The University of Georgia swimming and diving head coach Jack Bauerle has created one of the most successful programs in the country. In his 40 years as head coach of the women’s team, they’ve won seven NCAA Championships.
However, this year didn’t quite live up to the standards that Georgia and Bauerle are used to as both the men’s and women's teams finished in 18th at the 2019 NCAA Championships.
The Red & Black caught up with Bauerle to talk with him about the end of the season, a busy offseason, recruiting and international swimming.
The Red & Black: From this past season — both teams finished 18th at the NCAA Championships — if anything, what did you learn?
Jack Bauerle: We just weren’t as deep, we’ll be better this year. It goes in cycles. I mean we were so blessed for a while and we were so deep. We’ll be back again. You always learn something when you’re not as good as you think you should be or would like to be… Also we lost a lot of Olympians, and not just Olympians, but medalists. And all of a sudden we have to develop more again, because they weren’t Olympians when they got here. But, I also think team-wise you learn a little bit, and even though we’ll be a younger team in many regards, I think we’ll be a better team.
R&B: In your many, many years of experience, how has your approach to the offseason changed?
JB: Probably I used to think we had an offseason. In ‘79 and back in the early ‘80s there was no offseason. This season actually to me is the most important in many regards because we can get a lot more done. School is not as intrusive. During the school year I would say we have kids who train hard, but also we have kids who go to school hard… This is a big time. We have such a focus on international swimming, we have right now first or second most athletes on the U.S.A. National team. So, summertime is huge.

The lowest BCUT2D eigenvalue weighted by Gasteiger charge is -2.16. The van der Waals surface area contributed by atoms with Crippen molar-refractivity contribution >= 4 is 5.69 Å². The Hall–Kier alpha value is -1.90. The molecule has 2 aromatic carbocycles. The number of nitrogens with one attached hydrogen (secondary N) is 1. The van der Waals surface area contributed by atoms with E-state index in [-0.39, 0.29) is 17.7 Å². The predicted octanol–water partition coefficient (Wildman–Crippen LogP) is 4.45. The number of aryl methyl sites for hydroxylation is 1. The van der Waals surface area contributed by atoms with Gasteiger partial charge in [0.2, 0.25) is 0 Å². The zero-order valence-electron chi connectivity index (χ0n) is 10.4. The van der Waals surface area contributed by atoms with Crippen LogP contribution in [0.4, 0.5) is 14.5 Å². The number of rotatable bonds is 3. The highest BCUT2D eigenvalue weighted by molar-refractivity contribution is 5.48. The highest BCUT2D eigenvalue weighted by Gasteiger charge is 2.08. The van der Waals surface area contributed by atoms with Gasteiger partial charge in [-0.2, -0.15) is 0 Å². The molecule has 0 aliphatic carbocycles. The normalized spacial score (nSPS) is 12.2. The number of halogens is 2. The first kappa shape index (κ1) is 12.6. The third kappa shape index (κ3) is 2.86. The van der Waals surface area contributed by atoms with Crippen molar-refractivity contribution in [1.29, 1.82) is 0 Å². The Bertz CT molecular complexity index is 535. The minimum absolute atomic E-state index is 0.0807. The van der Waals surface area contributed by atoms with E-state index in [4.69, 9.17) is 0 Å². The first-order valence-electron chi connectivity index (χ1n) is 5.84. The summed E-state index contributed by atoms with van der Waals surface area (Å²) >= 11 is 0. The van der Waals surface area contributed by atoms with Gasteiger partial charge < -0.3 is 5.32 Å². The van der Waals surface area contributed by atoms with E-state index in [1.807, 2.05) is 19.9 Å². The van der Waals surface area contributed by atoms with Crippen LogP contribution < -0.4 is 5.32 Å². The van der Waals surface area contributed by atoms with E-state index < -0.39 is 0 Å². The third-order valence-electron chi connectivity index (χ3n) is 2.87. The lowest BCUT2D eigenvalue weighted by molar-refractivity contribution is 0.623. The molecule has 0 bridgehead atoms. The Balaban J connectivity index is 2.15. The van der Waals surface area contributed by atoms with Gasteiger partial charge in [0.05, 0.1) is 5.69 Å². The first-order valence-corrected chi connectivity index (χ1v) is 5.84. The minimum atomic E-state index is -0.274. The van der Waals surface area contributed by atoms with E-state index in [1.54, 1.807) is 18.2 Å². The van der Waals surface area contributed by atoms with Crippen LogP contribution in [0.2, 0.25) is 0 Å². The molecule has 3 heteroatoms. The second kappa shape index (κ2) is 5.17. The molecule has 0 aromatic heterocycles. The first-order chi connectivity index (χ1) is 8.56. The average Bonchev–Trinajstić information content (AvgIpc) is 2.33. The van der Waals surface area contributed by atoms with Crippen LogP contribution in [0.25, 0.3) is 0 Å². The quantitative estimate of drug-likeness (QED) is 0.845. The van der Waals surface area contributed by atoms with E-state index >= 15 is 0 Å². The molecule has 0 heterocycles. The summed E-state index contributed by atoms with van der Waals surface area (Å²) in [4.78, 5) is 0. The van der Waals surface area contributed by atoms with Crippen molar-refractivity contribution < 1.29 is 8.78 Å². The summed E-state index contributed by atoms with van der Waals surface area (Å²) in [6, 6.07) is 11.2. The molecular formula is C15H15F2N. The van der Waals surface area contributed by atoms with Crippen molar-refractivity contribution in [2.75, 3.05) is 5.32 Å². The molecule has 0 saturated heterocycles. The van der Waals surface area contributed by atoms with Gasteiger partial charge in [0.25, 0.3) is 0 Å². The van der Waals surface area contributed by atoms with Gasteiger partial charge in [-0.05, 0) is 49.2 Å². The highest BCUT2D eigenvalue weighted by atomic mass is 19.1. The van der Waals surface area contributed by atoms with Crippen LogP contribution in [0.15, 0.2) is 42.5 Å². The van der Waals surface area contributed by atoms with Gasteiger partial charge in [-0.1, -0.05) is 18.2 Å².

R&B: During the offseason, what do you like your swimmers to focus on?
JB: We don’t really feel like we have an offseason because summer’s so big. But, when they do have a bit of a break, I just focus on taking care of their bodies, eating well and then we just try to take as few days off as possible... Just getting settled and rest a little bit because for the elite swimmers, they only have off for about 2 ½ weeks.
R&B: And for summers is recruiting a big thing for you and your staff? Is it easier to get a recruit tocome to Georgia because of the rich history?
JB: We never stop anymore. It’s constant… I think the history helps a lot and certainly initially because sometimes kids will grow up knowing about Georgia. You know they’ve seen it in the Olympic Games or the NCAAs on TV, but certainly the Olympics. I think the program has an instant credibility.
R&B: You’re headed to the World Championships as an assistant coach and you have a lot of history there, what keeps bringing you back and keeps you motivated to continue coaching?
JB: Elite swimming. Yeah, it’s fun. And wanting to be there for them [his swimmers from Georgia]. It’s tough, over the years it’s a lot of time away from family. You know the Olympic Games one time it was just shy of two months, a couple other times 45 days. It’s a hard deal, but as a coach it’s easy.
I thought I’d done my last trip to be honest with you, then we put six kids on the World Championship team, so that’s how it worked out. Everything’s good about it except for the flight. Because when we go from New York to Singapore that’ll be the longest flight you can actually take, it’ll be 18 hours.
R&B: Are there any particular players you’re interested in seeing grow and are excited about?
JB: Actually, Callie Dickinson I think is going to do really well. We’ve got a couple freshman, I think Bradley Dunham is going to really sort of blossom too. Kevin Miller as a distance swimmer, Greg Reed, and I think Sammie Burchill and also Danielle Della Torre. I think Olivia Carter is going to be really, really great, same as Dakota Luther. I think a bunch of them are just going to swim better. Another guy is Jack Dalmolin who is going to be really good, and a lot of it is because he’s putting in a good summer. If they don’t have a good summer, then I’m not excited.